Homily for the 23rd Sunday of Ordinary Time
Jesus makes two things clear in today’s Gospel about what it means to be his disciple. First, he uses harsh language (about hating father and mother, hating sister and brother, and even hating children) to make this point:
- Being Jesus’ disciple (one who follows Jesus) is a difficult path.
- Because of our fallen nature (because of the sin we carry), even with God’s grace to help us, our path is going to be hard.
This difficult path Jesus lays out before us involves self-sacrifice and suffering. So, he warns us: “Whoever does not carry his own cross and come after me cannot be my disciple.”
That is the first key lesson from today’s Gospel: Discipleship involves difficulty.
The second lesson is that following Jesus involves more than feelings and vague aspirations. It involves ongoing work on our part.
Following Christ is a life-long process that engages the whole person (mind, body, and soul). Jesus wants us to be “all in” – willing to follow him despite any difficulty. He wants us to open our hearts and minds to grow in knowledge and love as his disciples.
Following Christ demands a choice, serious consideration of the costs involved, and renunciation of the world’s ways. Fortunately, God’s wisdom guides us along the right path.
So, what does that “right path” look like in our lives? While reflecting on that question this week, an example appeared in the Wallstreet Journal (of all places), in an article by Tim Brown about Albert Pujols of the St. Louis Cardinals.
Albert is currently six dingers short of 700 career home runs, which places him in history alongside such greats as Babe Ruth, Hank Aaron, and Barry Bonds. When asked about returning to the Cardinals in his final year of professional baseball, Albert responded “It’s a blessing, man.” (That seems to be recurring theme with Pujols. Life in Christ is a blessing. And I agree).
The writer who interviewed Albert for this article identified three things that have helped Pujols achieve Hall of Fame career numbers:
- The work he puts in
- The faith he carries
- His willingness to accept the outcomes
The writer acknowledges that these are great points of achievement which Pujols has been committed to for years.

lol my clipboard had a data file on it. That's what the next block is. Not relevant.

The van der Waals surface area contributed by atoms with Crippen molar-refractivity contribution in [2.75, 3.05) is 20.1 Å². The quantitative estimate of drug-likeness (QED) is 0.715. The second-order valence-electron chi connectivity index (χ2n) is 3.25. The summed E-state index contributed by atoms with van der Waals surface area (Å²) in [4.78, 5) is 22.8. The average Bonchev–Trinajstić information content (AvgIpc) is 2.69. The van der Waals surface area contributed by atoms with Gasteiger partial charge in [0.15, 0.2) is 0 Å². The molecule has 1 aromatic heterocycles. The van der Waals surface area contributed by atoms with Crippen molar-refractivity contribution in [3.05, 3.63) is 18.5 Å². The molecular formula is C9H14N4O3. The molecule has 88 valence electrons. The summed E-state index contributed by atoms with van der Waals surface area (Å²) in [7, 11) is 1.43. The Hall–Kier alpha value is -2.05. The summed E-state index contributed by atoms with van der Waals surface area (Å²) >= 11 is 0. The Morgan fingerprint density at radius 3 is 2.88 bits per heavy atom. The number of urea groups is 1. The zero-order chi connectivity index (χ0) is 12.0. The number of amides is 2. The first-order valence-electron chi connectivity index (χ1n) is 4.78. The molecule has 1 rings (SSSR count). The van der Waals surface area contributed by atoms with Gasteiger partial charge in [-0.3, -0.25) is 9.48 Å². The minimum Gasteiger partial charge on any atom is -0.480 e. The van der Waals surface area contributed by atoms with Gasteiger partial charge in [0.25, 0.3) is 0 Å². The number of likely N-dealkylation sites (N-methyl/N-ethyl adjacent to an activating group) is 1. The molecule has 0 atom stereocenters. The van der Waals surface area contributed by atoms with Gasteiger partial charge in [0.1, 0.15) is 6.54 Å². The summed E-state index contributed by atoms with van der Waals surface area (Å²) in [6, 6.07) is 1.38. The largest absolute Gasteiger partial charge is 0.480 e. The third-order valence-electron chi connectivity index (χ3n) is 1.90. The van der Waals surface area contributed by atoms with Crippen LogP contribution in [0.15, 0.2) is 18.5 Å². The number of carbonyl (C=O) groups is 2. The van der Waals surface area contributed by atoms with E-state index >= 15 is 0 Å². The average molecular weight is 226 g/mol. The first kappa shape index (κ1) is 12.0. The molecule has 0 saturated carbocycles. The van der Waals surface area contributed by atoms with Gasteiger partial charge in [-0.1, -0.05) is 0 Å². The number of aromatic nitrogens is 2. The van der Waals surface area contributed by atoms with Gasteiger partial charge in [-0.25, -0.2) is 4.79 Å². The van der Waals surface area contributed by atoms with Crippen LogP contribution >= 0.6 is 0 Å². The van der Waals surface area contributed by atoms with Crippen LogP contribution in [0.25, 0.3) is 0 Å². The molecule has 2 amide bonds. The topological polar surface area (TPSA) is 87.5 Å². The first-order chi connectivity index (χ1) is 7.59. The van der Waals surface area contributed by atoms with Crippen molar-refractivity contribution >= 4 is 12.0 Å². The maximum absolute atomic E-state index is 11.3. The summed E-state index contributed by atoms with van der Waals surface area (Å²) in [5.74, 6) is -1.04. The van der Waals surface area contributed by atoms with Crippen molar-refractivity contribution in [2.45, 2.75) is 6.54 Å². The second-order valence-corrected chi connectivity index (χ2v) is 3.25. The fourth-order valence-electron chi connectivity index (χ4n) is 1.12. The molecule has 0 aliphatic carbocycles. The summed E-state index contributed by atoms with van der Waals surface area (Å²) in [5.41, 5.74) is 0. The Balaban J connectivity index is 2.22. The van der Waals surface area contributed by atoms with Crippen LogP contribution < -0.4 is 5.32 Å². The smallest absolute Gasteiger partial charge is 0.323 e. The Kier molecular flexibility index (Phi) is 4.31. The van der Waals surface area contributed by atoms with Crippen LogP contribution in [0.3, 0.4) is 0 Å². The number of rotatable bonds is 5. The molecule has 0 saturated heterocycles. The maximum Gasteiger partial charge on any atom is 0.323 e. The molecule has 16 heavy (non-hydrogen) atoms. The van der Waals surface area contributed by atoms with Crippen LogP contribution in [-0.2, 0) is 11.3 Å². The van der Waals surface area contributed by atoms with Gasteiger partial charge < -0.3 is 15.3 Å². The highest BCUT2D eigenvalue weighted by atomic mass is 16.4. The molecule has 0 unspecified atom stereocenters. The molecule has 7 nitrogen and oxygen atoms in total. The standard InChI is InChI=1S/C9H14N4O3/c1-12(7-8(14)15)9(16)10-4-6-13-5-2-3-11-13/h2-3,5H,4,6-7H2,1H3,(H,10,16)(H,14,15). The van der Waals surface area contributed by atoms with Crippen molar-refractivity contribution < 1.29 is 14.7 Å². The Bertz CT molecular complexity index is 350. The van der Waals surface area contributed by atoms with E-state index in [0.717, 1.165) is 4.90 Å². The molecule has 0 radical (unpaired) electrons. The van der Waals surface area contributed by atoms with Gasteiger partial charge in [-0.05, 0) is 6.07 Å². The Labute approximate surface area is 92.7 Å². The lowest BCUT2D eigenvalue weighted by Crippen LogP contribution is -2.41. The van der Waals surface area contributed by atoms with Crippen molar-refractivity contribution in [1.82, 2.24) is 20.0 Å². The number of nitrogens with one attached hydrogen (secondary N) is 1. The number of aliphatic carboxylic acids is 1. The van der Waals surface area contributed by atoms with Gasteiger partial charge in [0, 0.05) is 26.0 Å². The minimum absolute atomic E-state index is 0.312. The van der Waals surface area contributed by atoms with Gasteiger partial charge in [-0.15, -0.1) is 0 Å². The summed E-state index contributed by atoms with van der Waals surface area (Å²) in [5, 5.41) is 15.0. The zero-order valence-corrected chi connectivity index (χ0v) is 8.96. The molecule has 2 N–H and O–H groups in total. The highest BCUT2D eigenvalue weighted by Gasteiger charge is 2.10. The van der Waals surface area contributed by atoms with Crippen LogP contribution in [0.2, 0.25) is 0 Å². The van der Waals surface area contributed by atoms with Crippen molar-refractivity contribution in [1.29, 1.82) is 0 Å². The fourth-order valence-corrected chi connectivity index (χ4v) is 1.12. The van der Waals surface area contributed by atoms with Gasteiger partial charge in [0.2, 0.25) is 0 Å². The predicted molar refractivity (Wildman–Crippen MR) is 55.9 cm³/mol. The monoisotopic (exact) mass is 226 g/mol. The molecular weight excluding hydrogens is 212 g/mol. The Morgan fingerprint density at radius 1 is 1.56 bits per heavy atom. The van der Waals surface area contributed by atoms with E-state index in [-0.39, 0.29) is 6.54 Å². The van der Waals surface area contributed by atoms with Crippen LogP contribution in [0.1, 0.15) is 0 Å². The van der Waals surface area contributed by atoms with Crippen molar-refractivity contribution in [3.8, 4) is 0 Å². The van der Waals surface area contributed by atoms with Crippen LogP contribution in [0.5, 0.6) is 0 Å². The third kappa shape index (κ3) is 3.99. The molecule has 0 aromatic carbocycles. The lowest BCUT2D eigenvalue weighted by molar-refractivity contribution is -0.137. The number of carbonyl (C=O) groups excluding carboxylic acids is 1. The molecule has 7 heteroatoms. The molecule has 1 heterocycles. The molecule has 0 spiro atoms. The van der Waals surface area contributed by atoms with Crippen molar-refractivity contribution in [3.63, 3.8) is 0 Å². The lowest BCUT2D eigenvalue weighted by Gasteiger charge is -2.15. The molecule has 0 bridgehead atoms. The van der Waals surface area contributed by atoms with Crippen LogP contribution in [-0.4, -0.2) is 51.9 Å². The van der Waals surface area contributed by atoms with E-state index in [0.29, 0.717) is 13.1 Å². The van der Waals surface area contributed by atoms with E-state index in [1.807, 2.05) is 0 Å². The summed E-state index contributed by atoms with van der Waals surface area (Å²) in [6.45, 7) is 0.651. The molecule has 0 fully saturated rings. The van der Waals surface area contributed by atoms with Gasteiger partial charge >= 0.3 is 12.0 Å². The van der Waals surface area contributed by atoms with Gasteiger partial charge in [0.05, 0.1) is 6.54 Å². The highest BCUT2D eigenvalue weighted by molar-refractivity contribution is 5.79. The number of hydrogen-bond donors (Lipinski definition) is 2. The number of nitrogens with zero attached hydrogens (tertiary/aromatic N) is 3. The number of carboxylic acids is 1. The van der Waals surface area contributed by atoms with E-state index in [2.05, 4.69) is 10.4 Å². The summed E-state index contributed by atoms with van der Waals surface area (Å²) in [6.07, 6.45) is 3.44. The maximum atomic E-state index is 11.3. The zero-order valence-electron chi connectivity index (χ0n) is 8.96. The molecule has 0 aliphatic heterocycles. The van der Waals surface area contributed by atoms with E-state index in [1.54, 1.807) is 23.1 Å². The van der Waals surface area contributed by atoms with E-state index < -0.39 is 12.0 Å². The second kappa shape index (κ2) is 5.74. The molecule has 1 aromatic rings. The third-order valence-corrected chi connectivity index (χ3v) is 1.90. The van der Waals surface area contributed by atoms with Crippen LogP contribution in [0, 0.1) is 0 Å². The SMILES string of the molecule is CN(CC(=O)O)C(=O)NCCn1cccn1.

If you follow the Cardinals on TV, you will see Albert regularly studying film to gain an advantage over the pitchers he will be facing. It’s been reported that he spends hours in the batting cage, working on his swing.
He puts in the work to be an outstanding baseball player. He also puts in time and money helping others across the country through the Pujols Family Foundation and other charitable causes.
His faith is something that is ever-present. Every homerun trot involves a stop at Homeplate to give praise to God. Every interview includes him acknowledging Christ as his Savior. He appears to have a strong faith. That faith he carries appears to guide him through the highs and lows of his professional and personal life.
His willingness to accept the outcomes is an intriguing thought. Albert gets upset when he makes an out – especially a strikeout or soft-hit grounder because he possesses such amazing power and strength. But what happens after making an out? After he “falls” he gets back up again and you see him looking at film again, trying to determine how the pitcher won that battle.
Like the builder in the Gospel, Albert does not want to experience embarrassment or shame. Like the king preparing for battle, he wants to be adequately prepared.
I believe Albert’s approach to baseball mirrors his approach to discipleship. He wants to be prepared for the challenge. The same should hold true for us: We too need to be prepared.
I encourage you to take some time this week and reflect on your experience as Christ’s disciple. Ask yourself:
- How do you “put in the work” to be a good disciple? (Prayer, spiritual reading, Bible study, etc. to grow in relationship with God.)
- How do you “carry your faith”? Do you acknowledge your God-given gifts? Are you willing to share those gifts in the spirit of discipleship?
- Are you willing to accept the outcomes in your life? Are you willing to accept the things you cannot change or control? Are you willing to carry your Cross as a disciple?
Even though following Christ is often difficult, it produces abundant joy and is worth every difficult step. Know that you are not alone in your journey. The Holy Spirit is with you.
Be at peace and know that you are loved.